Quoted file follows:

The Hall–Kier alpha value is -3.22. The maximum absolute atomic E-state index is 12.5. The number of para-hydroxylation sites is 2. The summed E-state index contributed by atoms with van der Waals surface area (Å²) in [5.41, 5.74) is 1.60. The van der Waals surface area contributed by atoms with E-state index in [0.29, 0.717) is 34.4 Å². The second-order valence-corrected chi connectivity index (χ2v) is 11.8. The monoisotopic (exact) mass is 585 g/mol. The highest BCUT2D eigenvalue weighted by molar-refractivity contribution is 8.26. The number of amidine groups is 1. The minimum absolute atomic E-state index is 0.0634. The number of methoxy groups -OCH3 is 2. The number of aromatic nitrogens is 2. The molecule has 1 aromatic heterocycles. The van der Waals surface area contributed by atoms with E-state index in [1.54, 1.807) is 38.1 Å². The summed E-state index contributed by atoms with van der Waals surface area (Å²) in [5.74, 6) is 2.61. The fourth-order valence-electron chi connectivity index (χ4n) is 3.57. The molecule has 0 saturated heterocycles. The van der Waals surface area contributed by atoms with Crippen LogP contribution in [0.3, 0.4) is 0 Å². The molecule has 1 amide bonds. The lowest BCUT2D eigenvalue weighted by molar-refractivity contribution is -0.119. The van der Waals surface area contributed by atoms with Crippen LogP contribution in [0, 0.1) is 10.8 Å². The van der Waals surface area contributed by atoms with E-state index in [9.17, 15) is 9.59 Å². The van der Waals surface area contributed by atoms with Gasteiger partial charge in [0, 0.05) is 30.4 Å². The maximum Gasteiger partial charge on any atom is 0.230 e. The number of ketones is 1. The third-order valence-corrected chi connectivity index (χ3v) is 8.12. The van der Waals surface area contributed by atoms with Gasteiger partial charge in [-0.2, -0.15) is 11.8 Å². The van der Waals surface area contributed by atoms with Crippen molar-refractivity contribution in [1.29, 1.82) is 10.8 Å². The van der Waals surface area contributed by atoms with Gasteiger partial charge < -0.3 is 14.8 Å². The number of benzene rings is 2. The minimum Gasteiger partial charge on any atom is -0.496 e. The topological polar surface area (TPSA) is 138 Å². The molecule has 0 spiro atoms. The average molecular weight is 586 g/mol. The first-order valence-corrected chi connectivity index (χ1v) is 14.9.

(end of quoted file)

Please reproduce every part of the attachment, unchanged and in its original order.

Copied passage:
The Hall–Kier alpha value is -3.22. The maximum absolute atomic E-state index is 12.5. The number of para-hydroxylation sites is 2. The summed E-state index contributed by atoms with van der Waals surface area (Å²) in [5.41, 5.74) is 1.60. The van der Waals surface area contributed by atoms with E-state index in [0.29, 0.717) is 34.4 Å². The second-order valence-corrected chi connectivity index (χ2v) is 11.8. The monoisotopic (exact) mass is 585 g/mol. The highest BCUT2D eigenvalue weighted by molar-refractivity contribution is 8.26. The number of amidine groups is 1. The minimum absolute atomic E-state index is 0.0634. The number of methoxy groups -OCH3 is 2. The number of aromatic nitrogens is 2. The molecule has 1 aromatic heterocycles. The van der Waals surface area contributed by atoms with E-state index in [1.54, 1.807) is 38.1 Å². The summed E-state index contributed by atoms with van der Waals surface area (Å²) in [5.74, 6) is 2.61. The fourth-order valence-electron chi connectivity index (χ4n) is 3.57. The molecule has 0 saturated heterocycles. The van der Waals surface area contributed by atoms with Crippen LogP contribution in [0.3, 0.4) is 0 Å². The molecule has 1 amide bonds. The lowest BCUT2D eigenvalue weighted by molar-refractivity contribution is -0.119. The van der Waals surface area contributed by atoms with Crippen LogP contribution in [0, 0.1) is 10.8 Å². The van der Waals surface area contributed by atoms with E-state index in [9.17, 15) is 9.59 Å². The van der Waals surface area contributed by atoms with Gasteiger partial charge in [0, 0.05) is 30.4 Å². The maximum Gasteiger partial charge on any atom is 0.230 e. The number of ketones is 1. The third-order valence-corrected chi connectivity index (χ3v) is 8.12. The van der Waals surface area contributed by atoms with Gasteiger partial charge in [-0.2, -0.15) is 11.8 Å². The van der Waals surface area contributed by atoms with Crippen molar-refractivity contribution in [1.29, 1.82) is 10.8 Å². The van der Waals surface area contributed by atoms with Gasteiger partial charge < -0.3 is 14.8 Å². The number of benzene rings is 2. The minimum Gasteiger partial charge on any atom is -0.496 e. The topological polar surface area (TPSA) is 138 Å². The molecule has 0 spiro atoms. The average molecular weight is 586 g/mol. The first-order valence-corrected chi connectivity index (χ1v) is 14.9.